Colourable Legislation w.r.t. Aadhaar Card
The Aadhaar card, initiated in 2010 by the UPA government, is a unique identifier. Every Aadhar card has a unique 12 digit number. It was primarily introduced to make subsidy and other benefits more efficient and to avoid the leakages in those processes.
The Supreme Court had earlier announced that possessing an Aadhaar card will remain optional. Meaning, a person can choose if he/she wants his own Unique Identity number. In February, several ministries of the centre issued notifications about Aadhaar being mandatory to avail the subsidies and benefits. These include the food grain and horticulture subsidy, crop insurance schemes, and the benefits promised under the Central Government schemes such as the National Rural Livelihood Mission etc.
Latest development in this respect being the passing of the Finance Bill 2017 by the Lok Sabha, which made the Aadhaar Card mandatory for a person to file his Income Tax Returns (ITR) and also to obtain a PAN (Permanent Account Number) Card. It has also been supposedly made mandatory for exams and school admissions.
The point to be noted here is that NOT filing ITR is an offence, and, NOT having Aadhaar isn’t. So, as it were, the government is seemingly provoking its citizenry to not file ITR in case of absence of Aadhaar card with a person. This happens to be a classic case of Colourable Legislation. Colourable Legislation means, something which cant be done directly, cant be done indirectly either. In other words, this doctrine signifies the limitation of the law making powers of the Legislature. In this case, the doctrine becomes applicable since the legislation seeks to do it in an indirect manner, which it otherwise can’t to directly.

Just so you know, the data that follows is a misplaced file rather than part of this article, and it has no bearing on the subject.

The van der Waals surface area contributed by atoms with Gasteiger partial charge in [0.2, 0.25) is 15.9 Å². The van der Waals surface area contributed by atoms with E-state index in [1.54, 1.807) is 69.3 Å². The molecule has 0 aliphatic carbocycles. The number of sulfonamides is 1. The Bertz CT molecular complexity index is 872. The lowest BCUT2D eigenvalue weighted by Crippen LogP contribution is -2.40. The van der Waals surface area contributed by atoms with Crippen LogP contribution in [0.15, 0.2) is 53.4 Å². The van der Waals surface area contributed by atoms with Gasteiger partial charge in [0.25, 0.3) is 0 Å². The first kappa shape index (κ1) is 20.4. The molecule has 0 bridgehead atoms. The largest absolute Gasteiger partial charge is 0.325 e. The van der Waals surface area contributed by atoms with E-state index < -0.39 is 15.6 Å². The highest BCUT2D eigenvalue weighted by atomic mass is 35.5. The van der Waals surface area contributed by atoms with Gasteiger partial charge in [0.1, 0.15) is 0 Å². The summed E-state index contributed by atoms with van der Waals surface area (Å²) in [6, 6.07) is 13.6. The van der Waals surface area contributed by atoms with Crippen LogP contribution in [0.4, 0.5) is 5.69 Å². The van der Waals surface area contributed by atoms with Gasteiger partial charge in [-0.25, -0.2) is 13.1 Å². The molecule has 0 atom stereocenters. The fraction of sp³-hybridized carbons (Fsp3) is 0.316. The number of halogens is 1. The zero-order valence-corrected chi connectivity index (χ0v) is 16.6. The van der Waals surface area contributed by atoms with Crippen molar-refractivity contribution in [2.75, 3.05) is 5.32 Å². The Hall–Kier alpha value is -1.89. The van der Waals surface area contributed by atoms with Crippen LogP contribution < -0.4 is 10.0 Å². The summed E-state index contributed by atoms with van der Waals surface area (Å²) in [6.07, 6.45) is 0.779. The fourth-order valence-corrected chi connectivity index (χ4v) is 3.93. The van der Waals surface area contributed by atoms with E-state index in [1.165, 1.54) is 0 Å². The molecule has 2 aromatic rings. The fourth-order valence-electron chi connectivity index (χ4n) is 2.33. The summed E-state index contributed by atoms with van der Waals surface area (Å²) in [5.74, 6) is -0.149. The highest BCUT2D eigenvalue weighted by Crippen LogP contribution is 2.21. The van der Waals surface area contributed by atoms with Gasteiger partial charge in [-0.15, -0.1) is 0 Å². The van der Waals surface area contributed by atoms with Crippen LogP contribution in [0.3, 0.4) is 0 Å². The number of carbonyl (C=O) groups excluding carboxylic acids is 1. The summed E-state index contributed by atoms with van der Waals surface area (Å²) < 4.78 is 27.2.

Furthermore, the decision to introduce Aadhaar Bill as a Money Bill will only increase worries all around— since the Rajya Sabha will not be able to vote on it. The matter was widely debated and is currently being heard by the Supreme Court. Given India’s huge population, Aadhaar can certainly organise the way subsidies, pensions, benefits etc. will be handled. However, this huge population itself proves to be a sort of hiccup, the probability of the identities of two different people matching was 1/112 for India’s 1.3 billion population. Andhra Pradesh reported 48% people citing Aadhaar as a reason for missing out on their subsidies. The government will have to be diligent in implementing the Aadhaar with such magnitude, considering the data of its citizens will be at stake, and owing to frequent hacking threats from Pakistan and China.
Considering the multiple drawbacks, it will have to be debated and discussed to everyone’s content before reaching any consensus. Making Aaadhaar mandatory to file taxes triggers an argument on privacy rights as well, and, the government’s argument of privacy not being a fundamental right doesn’t prove to be any better.